There are a few other drawbacks of the JRNY app. For example, you cannot fast-forward or rewind the videos. I found this a little irritating. Additionally, on my Apple device, which I paired to the television, the video itself plays in a vertical format only, so it’s pretty small.
I didn’t find the videos or instruction particularly useful, but that’s because I was already familiar with the movements and technique.
Both the Bowflex SelectTech 552 and Bowflex SelectTech 1090 systems have mostly positive reviews on the Bowflex website, with an average user rating of 4.8 and 4.7 out of 5 stars, respectively.
Specifically, customers enjoy the space-saving design and find it easy to switch among different weights while working out.
Many reviewers also note that the plastic molding helps minimize noise and prevents the metal plates from clanging together, which is especially beneficial for those living in apartments or shared spaces.
However, some customers report that the bulkiness of the dumbbells makes certain exercises more challenging and that the plates sometimes shift, making it difficult to place the dumbbells back in the rack.
Other common complaints involve issues with the durability of the dumbbells and jamming of the locking mechanism.
Dumbbells are expensive, and investing in a full set is just that — an investment. You’ll absolutely pay more for 15 pairs of dumbbells than you will for the Bowflex 552 dumbbells, which have the added benefit of taking up far less space.
If you’re looking for a budget-friendly, space-saving option, the 552s are a good choice. However, if you have a lot of experience with traditional dumbbells, you will notice that they’re longer and bulkier.
Buying the 552s through the Bowflex website has the bonus of a free 1-year membership to the JRNY app. It’s probably not worth the money if you already know your way around a set of dumbbells, but I can see its appeal for those who are new to weightlifting.
Although Bowflex produces some of the most popular adjustable dumbbells on the market, there are several other options to consider as well.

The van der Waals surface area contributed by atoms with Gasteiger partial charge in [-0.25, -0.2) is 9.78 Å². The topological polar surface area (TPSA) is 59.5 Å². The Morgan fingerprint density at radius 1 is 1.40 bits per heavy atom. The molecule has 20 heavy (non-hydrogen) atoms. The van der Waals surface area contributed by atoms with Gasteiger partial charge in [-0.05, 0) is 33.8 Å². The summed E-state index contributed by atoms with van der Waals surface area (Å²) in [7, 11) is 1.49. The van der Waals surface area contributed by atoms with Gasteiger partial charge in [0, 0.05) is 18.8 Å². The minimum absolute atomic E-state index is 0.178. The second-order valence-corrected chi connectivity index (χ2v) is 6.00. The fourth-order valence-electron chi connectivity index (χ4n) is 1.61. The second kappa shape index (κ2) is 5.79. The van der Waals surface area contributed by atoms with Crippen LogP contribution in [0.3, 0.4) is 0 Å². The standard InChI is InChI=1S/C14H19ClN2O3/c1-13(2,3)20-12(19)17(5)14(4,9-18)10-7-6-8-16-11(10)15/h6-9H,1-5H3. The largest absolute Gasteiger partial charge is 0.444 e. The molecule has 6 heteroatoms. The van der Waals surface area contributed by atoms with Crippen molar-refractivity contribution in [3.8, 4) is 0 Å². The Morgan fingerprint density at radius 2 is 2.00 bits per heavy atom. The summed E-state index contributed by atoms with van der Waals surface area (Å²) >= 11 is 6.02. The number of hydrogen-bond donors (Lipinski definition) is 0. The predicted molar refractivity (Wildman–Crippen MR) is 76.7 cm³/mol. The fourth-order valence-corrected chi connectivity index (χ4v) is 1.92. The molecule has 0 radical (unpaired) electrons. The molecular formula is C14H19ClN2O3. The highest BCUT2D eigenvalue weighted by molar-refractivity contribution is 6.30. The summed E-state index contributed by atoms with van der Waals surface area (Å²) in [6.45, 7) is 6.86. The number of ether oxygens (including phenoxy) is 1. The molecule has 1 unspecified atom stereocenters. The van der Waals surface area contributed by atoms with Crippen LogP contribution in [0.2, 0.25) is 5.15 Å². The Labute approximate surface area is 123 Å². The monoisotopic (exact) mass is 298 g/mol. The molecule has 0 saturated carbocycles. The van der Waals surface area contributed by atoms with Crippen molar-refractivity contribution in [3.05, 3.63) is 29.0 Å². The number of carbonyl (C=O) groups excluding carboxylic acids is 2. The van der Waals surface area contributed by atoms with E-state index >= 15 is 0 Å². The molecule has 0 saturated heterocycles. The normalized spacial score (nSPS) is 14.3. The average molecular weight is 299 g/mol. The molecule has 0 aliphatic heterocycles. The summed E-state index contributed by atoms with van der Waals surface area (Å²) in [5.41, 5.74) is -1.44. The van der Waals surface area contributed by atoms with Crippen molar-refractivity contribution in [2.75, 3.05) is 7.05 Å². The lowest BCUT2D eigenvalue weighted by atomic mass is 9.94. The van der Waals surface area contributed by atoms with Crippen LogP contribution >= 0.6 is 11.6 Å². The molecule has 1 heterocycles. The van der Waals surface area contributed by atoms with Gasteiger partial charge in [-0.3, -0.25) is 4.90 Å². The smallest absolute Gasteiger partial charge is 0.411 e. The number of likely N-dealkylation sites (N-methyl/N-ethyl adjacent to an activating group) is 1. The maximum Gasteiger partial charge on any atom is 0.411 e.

Here is a brief overview of how Bowflex stacks up against some of its competitors:
|Mechanism||Price (MSRP)||Weight range||Training options|
|Bowflex SelectTech 552||adjustable dial||$429||5–52.5 pounds (2.3–23.8 kg)||1-year JRNY app membership included|
|Bowflex SelectTech 1090||adjustable dial||$799||10–90 pounds (4.5–40.8 kg)||1-year JRNY app membership included|
|NordicTrack Select-A-Weight Dumbbells||adjustable dial||$499||10–55 pounds (4.5–25 kg)||30-day iFit family membership included|
|PowerBlock Sport EXP||weight-locking pin||$409||2.5–50 pounds (1.1–22.7 kg)||none|
Keep in mind that prices for these products may vary by retailer.
Are the Bowflex 552 adjustable dumbbells worth it?
It depends on your needs. If you like the versatility of adjustable dumbbells and space is tight, the 552s are a good choice. However, if you’re used to traditional dumbbells, keep in mind that you will have to make some adjustments for the bulkier size of the 552s.
Are PowerBlocks better than Bowflex adjustable dumbbells?
One isn’t necessarily better than the other. Choosing between the two largely comes down to your preference and whether you’re interested in a more traditional dumbbell setup.
For example, the PowerBlock dumbbells have a pull-and-slide adjustment and lack the traditional dumbbell structure and weight distribution.
However, PowerBlock adjustable dumbbells can be used with expansion packs to increase their weight to 90 pounds (40.8 kg) per dumbbell, depending on the model.
Are adjustable dumbbells worth the price?
Again, it depends on your goals. Adjustable dumbbells will certainly cost less than 15 pairs of weights and a rack, and they’ll take up far less space. The 552s, in particular, are simple to use and versatile enough for a full-body workout.
Bowflex adjustable dumbbells are more compact and convenient than regular dumbbells, so they’re a great option for those short on space.
With premium grips, plastic molding, and an easy-to-use dial mechanism, they can be a high quality addition to your home gym.
However, there are also several drawbacks to consider, and some customers may prefer products that are simpler, less bulky, or more affordable.